Double Glazing vs Triple Glazing for Windows (2024)

If you’re looking for new windows, the choices available can be baffling. In particular, you may be undecided on the benefits of double glazing vs triple glazing so the following should help you choose.

Double Glazing vs Triple Glazing – What are the Differences?

Double glazing comprises two panes of glass per window while triple glazing has three. The panes are held securely in a frame with layers of insulating gas between them, typically argon.

The gas allows light to pass through but reduces the amount of heat that enters or escapes a room, thereby keeping the room more comfortable and saving on cooling and heating costs. Double glazed sliding doors typically reduces heat loss or gain by 75-80% compared to single-glazed windows while triple glazing makes even greater reductions.

Triple glazing is obviously thicker and heavier than double glazing although window frames are manufactured so they’re able to handle the extra weight. This means the windows themselves tend to be more durable and they’re also better at reducing noise from outside.

Double-Glazed vs Triple-Glazed Windows – How to Choose

When deciding on double vs triple glazing, you have several factors to consider. Triple glazing is better at maintaining a consistent temperature in a room due to having better thermal insulation. It may be particularly suitable for windows that get a lot of sun if you wish to keep the rooms cool, whereas double glazing may be better if you want to let more solar heat and light into your home.

If you live somewhere where noise is an issue, triple glazing is much more effective at reducing it. Double-glazed, laminated glass will typically reduce sound by 37 DB while triple glazing will achieve 40 DB. The way the decibel scale works, this difference is more significant than it seems.

How effective the windows are will depend on the type of glass used as well as the number of panes. Low E-glass tends to be the best and the additional low-emissive coating used on triple glazing is better at keeping heat out in summer and retaining it in winter.

Another thing to find out is the overall U-value that is provided by the combination of the glass and the window frame. This number is important as it will help you determine the effectiveness of the options available to you and give you a good cost vs benefit on the performance of the window and its glazing vs the cost. Also, pay attention to the SHGC (solar heat gain coefficient) this will tell you how much of the suns heat will get through the glazing. This is important to know if you for both summer and winter conditions. If you want to block as much solar heat as possible you go for a lower SHGC, if you want to let more through to heat in winter look for a higher number.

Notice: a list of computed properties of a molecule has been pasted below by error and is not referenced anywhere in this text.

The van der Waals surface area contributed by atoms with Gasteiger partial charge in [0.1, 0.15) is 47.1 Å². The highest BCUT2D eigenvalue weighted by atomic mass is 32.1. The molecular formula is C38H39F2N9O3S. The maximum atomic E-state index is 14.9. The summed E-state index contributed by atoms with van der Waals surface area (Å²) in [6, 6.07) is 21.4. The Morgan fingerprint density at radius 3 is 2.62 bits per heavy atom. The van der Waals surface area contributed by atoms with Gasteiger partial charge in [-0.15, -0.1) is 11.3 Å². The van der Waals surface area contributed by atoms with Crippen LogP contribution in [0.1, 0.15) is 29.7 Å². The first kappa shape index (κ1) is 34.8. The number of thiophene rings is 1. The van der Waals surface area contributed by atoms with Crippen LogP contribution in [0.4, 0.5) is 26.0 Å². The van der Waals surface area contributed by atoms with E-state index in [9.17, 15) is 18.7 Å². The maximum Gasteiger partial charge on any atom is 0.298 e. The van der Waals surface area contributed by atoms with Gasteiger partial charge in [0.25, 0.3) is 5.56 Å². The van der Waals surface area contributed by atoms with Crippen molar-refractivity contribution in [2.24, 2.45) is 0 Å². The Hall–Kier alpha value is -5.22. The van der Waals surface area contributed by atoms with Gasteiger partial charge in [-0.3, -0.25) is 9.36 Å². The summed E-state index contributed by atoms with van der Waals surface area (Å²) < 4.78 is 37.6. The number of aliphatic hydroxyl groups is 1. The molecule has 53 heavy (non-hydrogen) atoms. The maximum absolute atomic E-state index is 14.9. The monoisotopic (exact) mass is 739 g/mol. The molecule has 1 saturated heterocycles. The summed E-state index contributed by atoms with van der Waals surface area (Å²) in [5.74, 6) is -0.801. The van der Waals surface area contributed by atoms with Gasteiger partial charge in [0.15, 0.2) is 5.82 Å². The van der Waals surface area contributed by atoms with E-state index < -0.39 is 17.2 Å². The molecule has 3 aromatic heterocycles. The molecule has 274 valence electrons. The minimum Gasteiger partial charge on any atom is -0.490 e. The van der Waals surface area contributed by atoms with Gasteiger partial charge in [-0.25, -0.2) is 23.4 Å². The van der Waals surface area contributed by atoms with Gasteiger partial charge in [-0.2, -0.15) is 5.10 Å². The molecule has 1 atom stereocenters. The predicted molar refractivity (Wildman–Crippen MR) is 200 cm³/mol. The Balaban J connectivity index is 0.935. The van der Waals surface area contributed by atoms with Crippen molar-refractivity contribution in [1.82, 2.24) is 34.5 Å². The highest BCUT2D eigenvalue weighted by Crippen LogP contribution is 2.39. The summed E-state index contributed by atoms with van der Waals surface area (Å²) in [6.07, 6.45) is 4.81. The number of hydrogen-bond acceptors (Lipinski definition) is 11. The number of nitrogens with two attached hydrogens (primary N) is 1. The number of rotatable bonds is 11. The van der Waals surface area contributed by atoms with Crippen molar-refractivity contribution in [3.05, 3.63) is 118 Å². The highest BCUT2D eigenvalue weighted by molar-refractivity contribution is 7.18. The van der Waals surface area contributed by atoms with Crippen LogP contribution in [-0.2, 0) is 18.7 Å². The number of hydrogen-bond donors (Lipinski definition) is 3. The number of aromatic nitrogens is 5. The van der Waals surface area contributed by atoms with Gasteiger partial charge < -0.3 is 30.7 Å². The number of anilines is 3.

Double Glazing vs Triple Glazing Cost

Triple glazing understandably costs more than double glazing because each window has an extra pane of glass, an additional layer of insulating gas and a thicker frame. However, it is much more effective at providing heat insulation and so will be a better investment since it will reduce your heating and cooling costs for many years to come. triple glazed windows in Melbourne is also better for sound insulation and, with an extra layer of glass and thicker frames, offers increased security.

When buying, bear in mind that it’s not simply the number of panes that you need to consider. A window’s efficiency also depends on the type of energy efficient glass used, its thickness and any coatings, the space between each pane, the insulating gas and the material used for the frame. These will affect the cost but also the effectiveness of the window.

If you still have doubts, we can help you make the right choice.

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2 replies on “Double Glazing vs Triple Glazing for Windows (2024)”

Hello James,

I have emailed you, but is some cases yes, in some no. it depends on the frames used. In the case of what we offer at Ultimate Windows there are applications where the glass can be changed from double to triple glazing but it is best to speak with the supplier of the frame you have.

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